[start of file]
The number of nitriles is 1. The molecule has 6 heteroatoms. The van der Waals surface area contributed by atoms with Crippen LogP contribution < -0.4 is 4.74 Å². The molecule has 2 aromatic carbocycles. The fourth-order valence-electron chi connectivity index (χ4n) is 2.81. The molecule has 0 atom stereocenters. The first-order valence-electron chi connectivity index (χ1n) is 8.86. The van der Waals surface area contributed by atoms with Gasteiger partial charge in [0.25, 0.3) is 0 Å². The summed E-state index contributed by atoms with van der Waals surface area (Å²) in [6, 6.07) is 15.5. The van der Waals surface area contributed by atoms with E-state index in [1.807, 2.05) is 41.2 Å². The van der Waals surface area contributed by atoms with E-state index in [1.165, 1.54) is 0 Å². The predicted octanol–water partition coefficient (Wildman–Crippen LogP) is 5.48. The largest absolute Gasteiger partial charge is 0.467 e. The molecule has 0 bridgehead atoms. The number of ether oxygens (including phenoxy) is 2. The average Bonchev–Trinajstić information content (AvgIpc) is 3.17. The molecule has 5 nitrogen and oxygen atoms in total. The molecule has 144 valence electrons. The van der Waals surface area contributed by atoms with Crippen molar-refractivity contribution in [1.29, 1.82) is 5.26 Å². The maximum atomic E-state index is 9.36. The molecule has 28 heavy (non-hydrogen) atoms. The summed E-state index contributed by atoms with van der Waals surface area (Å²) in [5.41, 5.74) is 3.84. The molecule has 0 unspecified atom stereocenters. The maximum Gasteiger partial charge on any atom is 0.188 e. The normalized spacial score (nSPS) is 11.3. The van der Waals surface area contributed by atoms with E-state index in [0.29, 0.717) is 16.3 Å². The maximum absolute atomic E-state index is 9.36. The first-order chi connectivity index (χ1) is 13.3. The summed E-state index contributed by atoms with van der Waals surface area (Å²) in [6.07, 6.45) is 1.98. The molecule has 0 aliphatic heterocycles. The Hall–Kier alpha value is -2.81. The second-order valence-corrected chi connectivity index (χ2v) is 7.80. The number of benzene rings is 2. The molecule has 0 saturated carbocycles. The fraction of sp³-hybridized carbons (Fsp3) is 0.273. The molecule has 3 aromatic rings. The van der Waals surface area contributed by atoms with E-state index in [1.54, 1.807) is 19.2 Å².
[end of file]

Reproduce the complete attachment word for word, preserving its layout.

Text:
The number of nitriles is 1. The molecule has 6 heteroatoms. The van der Waals surface area contributed by atoms with Crippen LogP contribution < -0.4 is 4.74 Å². The molecule has 2 aromatic carbocycles. The fourth-order valence-electron chi connectivity index (χ4n) is 2.81. The molecule has 0 atom stereocenters. The first-order valence-electron chi connectivity index (χ1n) is 8.86. The van der Waals surface area contributed by atoms with Gasteiger partial charge in [0.25, 0.3) is 0 Å². The summed E-state index contributed by atoms with van der Waals surface area (Å²) in [6, 6.07) is 15.5. The van der Waals surface area contributed by atoms with E-state index in [1.807, 2.05) is 41.2 Å². The van der Waals surface area contributed by atoms with E-state index in [1.165, 1.54) is 0 Å². The predicted octanol–water partition coefficient (Wildman–Crippen LogP) is 5.48. The largest absolute Gasteiger partial charge is 0.467 e. The molecule has 0 bridgehead atoms. The number of ether oxygens (including phenoxy) is 2. The average Bonchev–Trinajstić information content (AvgIpc) is 3.17. The molecule has 5 nitrogen and oxygen atoms in total. The molecule has 144 valence electrons. The van der Waals surface area contributed by atoms with Crippen molar-refractivity contribution in [1.29, 1.82) is 5.26 Å². The maximum atomic E-state index is 9.36. The molecule has 28 heavy (non-hydrogen) atoms. The summed E-state index contributed by atoms with van der Waals surface area (Å²) in [5.41, 5.74) is 3.84. The molecule has 0 unspecified atom stereocenters. The maximum Gasteiger partial charge on any atom is 0.188 e. The normalized spacial score (nSPS) is 11.3. The van der Waals surface area contributed by atoms with E-state index in [0.29, 0.717) is 16.3 Å². The maximum absolute atomic E-state index is 9.36. The first-order chi connectivity index (χ1) is 13.3. The summed E-state index contributed by atoms with van der Waals surface area (Å²) in [6.07, 6.45) is 1.98. The molecule has 0 aliphatic heterocycles. The Hall–Kier alpha value is -2.81. The second-order valence-corrected chi connectivity index (χ2v) is 7.80. The number of benzene rings is 2. The molecule has 0 saturated carbocycles. The fraction of sp³-hybridized carbons (Fsp3) is 0.273. The molecule has 3 aromatic rings. The van der Waals surface area contributed by atoms with E-state index in [1.54, 1.807) is 19.2 Å².